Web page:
“Biogas Upgrade” is the subject of the next-to-last discussion session of the event, with the Chairman being Professor Bruno Carmo, Vice Scientific Director of RCGI. The panel will be composed of Professors Alastair James Ward, of the University of Aarhus, and Samuel Melegari, of UNIOESTE, as well as Pedro Paixão, Manager of Applications for Cabot Brazil.

Finally, in the last session, case studies will be presented by Michael Støckler, of the Agro Business Park; Aurélio de Souza, of Usinazul; and Felipe Souza Marques, of CiBiogas. The event will end at 6:00 p.m.

Workshop: Dialogue between Brazil and Denmark on Production of Biogas/Biomethane and Applications

When: August 24, 2017, from 9:30 a.m. to 6:00 p.m.

Place: Auditorium of the Energy and Environment Institute (Av. Professor Luciano Gualberto, 1,289 – Cidade Universitária – São Paulo, SP).


RCGI will diagnose the behaviour of the demand for natural gas in Brazil

The study will take into account the reaction of the demand for natural gas when the GDP varies, when the price of NG changes and also the case of variation in the prices of competing fuels.

Knowing how the demand for natural gas in Brazil behaves faced with different circumstances in sectors in which this fuel plays a major role. This is the main goal of the project Estimation of price and income elasticities of natural gas in Brazil: modelling the demand segments taking into account the industrial sector evolution, the electricity generation and the policies for carbon abatement, an initiative of the Research Centre for Gas Innovation (RCGI). The analysis will be target mainly four segments that have had a major impact on the demand for natural gas (NG) in Brazil: the industrial one, which has historically been the largest NG consumer in the country; the electric power segment, due to its use in thermopower plants, which at some moments overcomes the industrial segment; the residential segment, with an upward trend; and the transportation segment, in which the NG is used to power various vehicles.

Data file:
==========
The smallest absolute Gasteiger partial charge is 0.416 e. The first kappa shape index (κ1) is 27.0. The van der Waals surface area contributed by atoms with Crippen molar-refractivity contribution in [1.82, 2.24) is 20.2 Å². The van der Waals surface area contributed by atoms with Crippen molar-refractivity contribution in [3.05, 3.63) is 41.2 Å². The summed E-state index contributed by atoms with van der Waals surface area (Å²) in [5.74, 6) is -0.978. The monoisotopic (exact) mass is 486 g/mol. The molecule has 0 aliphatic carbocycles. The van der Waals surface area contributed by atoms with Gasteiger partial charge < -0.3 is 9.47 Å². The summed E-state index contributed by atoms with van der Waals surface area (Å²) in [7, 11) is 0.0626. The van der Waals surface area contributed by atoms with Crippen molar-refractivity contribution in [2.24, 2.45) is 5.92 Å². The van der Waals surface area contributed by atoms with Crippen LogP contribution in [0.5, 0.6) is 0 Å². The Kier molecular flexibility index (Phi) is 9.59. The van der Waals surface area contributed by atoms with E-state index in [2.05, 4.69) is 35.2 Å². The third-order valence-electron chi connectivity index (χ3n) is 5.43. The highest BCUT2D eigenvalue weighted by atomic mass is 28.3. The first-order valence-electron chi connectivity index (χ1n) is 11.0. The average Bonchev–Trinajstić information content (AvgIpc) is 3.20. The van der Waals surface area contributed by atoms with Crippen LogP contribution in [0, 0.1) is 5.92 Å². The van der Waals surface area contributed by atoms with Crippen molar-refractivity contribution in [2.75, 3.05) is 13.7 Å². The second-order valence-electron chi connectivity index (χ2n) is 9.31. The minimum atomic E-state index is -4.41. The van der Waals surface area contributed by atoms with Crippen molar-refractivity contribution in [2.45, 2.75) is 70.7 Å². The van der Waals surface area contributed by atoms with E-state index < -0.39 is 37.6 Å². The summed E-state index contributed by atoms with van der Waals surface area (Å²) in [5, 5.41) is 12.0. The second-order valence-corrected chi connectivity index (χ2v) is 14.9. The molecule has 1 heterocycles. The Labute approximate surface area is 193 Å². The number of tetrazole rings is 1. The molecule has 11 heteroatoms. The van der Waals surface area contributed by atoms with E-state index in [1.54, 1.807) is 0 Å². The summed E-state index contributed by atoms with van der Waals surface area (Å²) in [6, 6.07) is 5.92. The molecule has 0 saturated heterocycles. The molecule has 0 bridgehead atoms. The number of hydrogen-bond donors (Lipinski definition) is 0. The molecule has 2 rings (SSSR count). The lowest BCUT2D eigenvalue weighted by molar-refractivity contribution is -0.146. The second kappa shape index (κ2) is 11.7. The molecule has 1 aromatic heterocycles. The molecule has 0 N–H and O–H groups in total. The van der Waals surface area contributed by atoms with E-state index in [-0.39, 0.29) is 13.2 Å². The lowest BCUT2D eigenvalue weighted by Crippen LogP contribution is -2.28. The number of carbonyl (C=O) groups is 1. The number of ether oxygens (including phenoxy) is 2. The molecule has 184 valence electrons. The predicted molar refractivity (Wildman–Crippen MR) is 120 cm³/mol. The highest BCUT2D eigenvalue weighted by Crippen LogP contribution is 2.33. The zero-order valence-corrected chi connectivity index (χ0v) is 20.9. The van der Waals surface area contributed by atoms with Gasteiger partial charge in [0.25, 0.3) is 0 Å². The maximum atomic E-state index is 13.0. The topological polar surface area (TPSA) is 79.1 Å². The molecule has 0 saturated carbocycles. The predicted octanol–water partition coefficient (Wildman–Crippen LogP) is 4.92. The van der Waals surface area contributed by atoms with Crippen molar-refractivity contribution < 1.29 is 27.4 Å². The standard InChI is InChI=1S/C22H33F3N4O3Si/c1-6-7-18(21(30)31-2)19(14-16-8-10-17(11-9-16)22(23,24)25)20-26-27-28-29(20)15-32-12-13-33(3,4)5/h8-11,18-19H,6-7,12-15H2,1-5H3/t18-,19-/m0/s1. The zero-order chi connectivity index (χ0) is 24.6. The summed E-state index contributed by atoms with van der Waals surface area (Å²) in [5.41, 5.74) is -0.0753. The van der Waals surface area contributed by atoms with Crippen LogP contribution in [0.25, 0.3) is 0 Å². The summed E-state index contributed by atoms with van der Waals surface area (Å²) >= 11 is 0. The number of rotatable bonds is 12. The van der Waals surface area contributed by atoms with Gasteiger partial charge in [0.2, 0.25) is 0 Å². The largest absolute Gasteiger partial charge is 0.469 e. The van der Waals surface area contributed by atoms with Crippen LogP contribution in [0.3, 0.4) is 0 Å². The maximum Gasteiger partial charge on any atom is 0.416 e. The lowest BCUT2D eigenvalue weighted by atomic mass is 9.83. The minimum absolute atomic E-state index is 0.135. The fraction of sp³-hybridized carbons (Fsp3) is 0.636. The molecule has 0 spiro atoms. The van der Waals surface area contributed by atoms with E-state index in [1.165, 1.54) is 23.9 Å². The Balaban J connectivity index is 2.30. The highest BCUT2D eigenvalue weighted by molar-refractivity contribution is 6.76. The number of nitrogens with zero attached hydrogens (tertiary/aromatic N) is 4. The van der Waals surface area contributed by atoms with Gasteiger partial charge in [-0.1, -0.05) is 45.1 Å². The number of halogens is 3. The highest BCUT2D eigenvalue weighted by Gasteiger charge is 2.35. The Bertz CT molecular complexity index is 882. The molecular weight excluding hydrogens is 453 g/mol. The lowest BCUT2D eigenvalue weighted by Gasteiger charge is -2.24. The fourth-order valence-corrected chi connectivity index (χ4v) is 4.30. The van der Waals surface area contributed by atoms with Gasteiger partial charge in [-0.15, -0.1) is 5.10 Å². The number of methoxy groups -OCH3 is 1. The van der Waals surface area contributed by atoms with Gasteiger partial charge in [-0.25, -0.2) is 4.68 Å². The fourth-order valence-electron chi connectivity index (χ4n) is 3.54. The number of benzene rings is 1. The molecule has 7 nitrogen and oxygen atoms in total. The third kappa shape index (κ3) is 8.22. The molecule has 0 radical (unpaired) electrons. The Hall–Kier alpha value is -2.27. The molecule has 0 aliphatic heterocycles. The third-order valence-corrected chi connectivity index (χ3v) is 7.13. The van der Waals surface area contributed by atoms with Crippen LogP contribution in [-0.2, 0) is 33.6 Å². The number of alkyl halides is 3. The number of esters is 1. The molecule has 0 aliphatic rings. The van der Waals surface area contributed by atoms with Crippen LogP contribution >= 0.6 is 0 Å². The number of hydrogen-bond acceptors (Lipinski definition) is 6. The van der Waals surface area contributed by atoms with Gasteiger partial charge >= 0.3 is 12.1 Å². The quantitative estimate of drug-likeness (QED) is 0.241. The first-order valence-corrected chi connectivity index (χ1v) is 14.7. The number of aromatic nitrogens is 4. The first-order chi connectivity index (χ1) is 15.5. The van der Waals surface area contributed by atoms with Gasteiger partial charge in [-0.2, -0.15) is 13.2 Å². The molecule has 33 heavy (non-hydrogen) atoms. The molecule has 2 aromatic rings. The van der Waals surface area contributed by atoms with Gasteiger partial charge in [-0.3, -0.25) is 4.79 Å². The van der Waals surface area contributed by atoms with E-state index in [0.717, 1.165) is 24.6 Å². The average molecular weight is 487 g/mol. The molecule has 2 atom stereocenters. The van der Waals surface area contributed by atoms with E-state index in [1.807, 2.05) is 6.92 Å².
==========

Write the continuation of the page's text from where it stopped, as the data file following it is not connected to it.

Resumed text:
The studies on elasticity generally aim to understand how a variable behaves in relation to another.

[custom_blockquote style=”green”] “In our case, we are dealing with three types of elasticity: income elasticity, investigating how the demand NG reacts when the GDP increases or decreases; price elasticity, regarding the reactions of demanded quantity due to variations in the price of NG; and also the cross elasticity, which shows how the demand for NG reacts when there is change in the price of a competing source of energy, such as fuel oil or electric power,” explains the coordinator of the project, Professor Virginia Parente, from the Institute of Energy and Environment of the USP (IEE). [/custom_blockquote]

According to her, the income elasticity for energy sources in developing countries has usually been greater than 1, that is, for every 1% of increase in the GDP, the demand for energy has grown over 1%. In the case of the competition with other sources of energy, the direction of the reaction is generally known: “If the competitor fuel price increases, the demand for the other – in this case, natural gas – will increase. However, we want to more accurately know how this occurs. For example, for each percentage point of increase in fuel oil, by how many percentage points does the demand for gas grow? Knowing these relations is important for the decision making process of the agents in the sector, especially those supplying natural gas. Not only these, though. The government is interested in knowing the profile and the reactions of the demand in more depth to design a better planning and to balance incentives,” she states.